Houston, we have fins.

To those of you who celebrate this day, I say to you Merry Christmas. To those of you who do not, I say again, Merry Christmas. It is wholly within my rights to say so, and so I do. To those of you who disagree, well, I say again, Merry Christmas.

At long last I bring you … rocket fins! Examine, if you will, the following design. I have colored the body of the rocket red and, for clarity, I have assigned the color blue to the fins and have eliminated fins that would be seen only edge-on.

Figure 1

Wonderful, n’est-ce pa? No? Why, what could possibly be wrong? It looks as if it could virtually fly off the page. I would not dare touch those exhaust gases if I were you; you might burn yourself.

It does not look very rocket-ish, you say? Looks more like a torpedo over a big blue X? What is really wrong with this design? Too many fins, you say? Perhaps, but I am not certain yet that you have convinced me. For now, I shall concede the point and remove some fins.

There! That’s much, much better, yes? No? You would rather have all the fins on one end of the rocket? You are very hard to please, indeed. I rather like this one. As you will, I shall change it, but I shall return to this configuration on another occasion.

Now we are getting somewhere! The completed design appears in Figure 3. Let’s get busy with the construction. We’ll need a paper tube for the body and some balsa wood for the fins. What’s that you say? These fins are not to your liking, either? The wrong end of the rocket? But it looks so, so, angelic, does it not? Or perhaps like a referee of American football declaring a touchdown. If I must, I shall modify the design again, but this is becoming so tiresome. Why cannot we just call it “done” and move on? I want to see it fly!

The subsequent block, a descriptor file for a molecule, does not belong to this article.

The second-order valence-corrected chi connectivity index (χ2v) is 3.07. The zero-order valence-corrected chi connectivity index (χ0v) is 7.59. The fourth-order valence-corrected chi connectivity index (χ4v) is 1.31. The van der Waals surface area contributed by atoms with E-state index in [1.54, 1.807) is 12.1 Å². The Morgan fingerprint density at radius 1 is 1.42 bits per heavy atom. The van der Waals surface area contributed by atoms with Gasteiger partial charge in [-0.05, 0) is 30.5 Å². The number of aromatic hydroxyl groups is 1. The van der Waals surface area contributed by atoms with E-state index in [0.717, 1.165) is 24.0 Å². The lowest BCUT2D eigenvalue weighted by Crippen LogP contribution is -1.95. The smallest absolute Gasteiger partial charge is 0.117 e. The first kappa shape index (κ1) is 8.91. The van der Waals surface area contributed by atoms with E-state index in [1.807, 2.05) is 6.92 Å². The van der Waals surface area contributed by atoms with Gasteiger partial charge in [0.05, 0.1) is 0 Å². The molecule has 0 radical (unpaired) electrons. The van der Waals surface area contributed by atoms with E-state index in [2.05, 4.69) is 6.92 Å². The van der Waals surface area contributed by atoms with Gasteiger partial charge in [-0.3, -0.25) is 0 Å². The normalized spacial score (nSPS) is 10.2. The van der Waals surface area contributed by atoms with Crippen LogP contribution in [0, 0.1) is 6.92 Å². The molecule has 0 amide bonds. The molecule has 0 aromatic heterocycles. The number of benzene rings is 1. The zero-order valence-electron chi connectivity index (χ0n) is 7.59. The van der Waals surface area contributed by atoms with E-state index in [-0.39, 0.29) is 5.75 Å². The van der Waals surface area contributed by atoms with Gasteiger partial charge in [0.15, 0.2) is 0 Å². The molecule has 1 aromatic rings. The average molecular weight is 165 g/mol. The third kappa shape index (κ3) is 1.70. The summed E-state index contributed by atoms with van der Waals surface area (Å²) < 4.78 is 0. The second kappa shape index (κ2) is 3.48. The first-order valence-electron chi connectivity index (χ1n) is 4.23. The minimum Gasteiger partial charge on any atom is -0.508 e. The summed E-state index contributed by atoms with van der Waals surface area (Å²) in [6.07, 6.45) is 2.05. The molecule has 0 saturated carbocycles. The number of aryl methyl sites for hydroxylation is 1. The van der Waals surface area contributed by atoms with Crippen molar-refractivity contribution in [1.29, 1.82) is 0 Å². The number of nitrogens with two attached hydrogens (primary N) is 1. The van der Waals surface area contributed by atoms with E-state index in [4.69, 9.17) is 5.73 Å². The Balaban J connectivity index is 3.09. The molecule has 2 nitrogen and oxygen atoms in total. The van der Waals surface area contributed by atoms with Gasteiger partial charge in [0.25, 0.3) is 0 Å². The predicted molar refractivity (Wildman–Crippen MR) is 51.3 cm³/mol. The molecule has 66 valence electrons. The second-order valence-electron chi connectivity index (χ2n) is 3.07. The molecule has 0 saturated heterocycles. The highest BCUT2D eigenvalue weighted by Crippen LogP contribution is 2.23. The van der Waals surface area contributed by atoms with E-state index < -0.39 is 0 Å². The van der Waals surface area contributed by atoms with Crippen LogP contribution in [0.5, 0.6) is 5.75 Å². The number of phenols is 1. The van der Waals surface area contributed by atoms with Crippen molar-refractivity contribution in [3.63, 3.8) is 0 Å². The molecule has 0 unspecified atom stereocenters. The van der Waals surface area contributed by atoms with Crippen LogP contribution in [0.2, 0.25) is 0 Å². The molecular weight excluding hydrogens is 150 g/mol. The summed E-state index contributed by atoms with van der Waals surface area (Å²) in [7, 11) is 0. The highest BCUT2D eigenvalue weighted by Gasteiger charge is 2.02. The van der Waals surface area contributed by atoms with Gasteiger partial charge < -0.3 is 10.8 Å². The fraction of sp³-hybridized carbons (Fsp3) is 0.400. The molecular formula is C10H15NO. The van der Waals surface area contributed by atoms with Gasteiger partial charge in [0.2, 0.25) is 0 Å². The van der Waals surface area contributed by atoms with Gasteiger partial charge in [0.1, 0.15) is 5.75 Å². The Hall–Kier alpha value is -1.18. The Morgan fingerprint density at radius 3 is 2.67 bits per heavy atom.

Figure 4

Here we are at last, a more balanced approach to the application of fins to a rocket. The lesson is concluded, and you may now begin the assembly. Did I hear you say you would not dare go near the launch pad of such a rocket without a death wish? Appearances are not everything, I suppose, but does it not look something like an airplane? Airplanes fly quite well, or at least some of them do. A rocket plane, that’s what we have here. But still, you are not satisfied.

Figure 5

Now I am sure we finally have something you like, and you are ready to build it. It has all the fins on one end, none on the top, and they slant away in such a way as to make it look very fast. Everything is in its place, and everything that has needed to be done has been done. Are you absolutely certain, my friends? Have you calculated and verified all the moments and centroids, has your design been reviewed by your peers, have you analyzed the risks involved, and has your design process been evaluated by qualified quality assurance representatives? Alas, those are such ugly terms, and I promise not to insult you with such ugliness again.  Next time, we shall look deeper into this design and see if there are ways to ensure the safety and success of its flight without resorting to supercomputer simulations and other such silliness, and perhaps along the way we shall discover why the first four designs were totally unsuitable.

I think tomorrow I shall allow one of my afore-mentioned comrades to participate in this forum. For now, I bid you adieu and a Merry Christmas to one and all.

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